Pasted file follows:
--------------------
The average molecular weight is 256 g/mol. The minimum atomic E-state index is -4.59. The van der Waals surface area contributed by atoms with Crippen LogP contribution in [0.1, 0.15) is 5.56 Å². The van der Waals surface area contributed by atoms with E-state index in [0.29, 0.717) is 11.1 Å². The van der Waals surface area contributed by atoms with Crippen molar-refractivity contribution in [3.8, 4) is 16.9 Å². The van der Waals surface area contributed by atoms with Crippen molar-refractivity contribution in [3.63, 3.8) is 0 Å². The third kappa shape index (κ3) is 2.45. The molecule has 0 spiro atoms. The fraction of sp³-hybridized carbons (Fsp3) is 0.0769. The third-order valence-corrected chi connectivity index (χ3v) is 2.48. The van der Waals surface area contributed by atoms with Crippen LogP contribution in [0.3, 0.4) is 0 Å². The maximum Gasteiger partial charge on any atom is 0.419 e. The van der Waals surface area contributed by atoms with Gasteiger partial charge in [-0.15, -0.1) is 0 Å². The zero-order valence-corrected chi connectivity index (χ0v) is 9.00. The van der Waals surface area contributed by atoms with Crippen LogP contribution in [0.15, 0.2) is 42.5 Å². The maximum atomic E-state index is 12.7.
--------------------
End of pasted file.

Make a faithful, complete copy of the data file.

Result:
The average molecular weight is 256 g/mol. The minimum atomic E-state index is -4.59. The van der Waals surface area contributed by atoms with Crippen LogP contribution in [0.1, 0.15) is 5.56 Å². The van der Waals surface area contributed by atoms with E-state index in [0.29, 0.717) is 11.1 Å². The van der Waals surface area contributed by atoms with Crippen molar-refractivity contribution in [3.8, 4) is 16.9 Å². The van der Waals surface area contributed by atoms with Crippen molar-refractivity contribution in [3.63, 3.8) is 0 Å². The third kappa shape index (κ3) is 2.45. The molecule has 0 spiro atoms. The fraction of sp³-hybridized carbons (Fsp3) is 0.0769. The third-order valence-corrected chi connectivity index (χ3v) is 2.48. The van der Waals surface area contributed by atoms with Crippen LogP contribution in [0.3, 0.4) is 0 Å². The maximum Gasteiger partial charge on any atom is 0.419 e. The van der Waals surface area contributed by atoms with Gasteiger partial charge in [-0.15, -0.1) is 0 Å². The zero-order valence-corrected chi connectivity index (χ0v) is 9.00. The van der Waals surface area contributed by atoms with Crippen LogP contribution in [0.15, 0.2) is 42.5 Å². The maximum atomic E-state index is 12.7.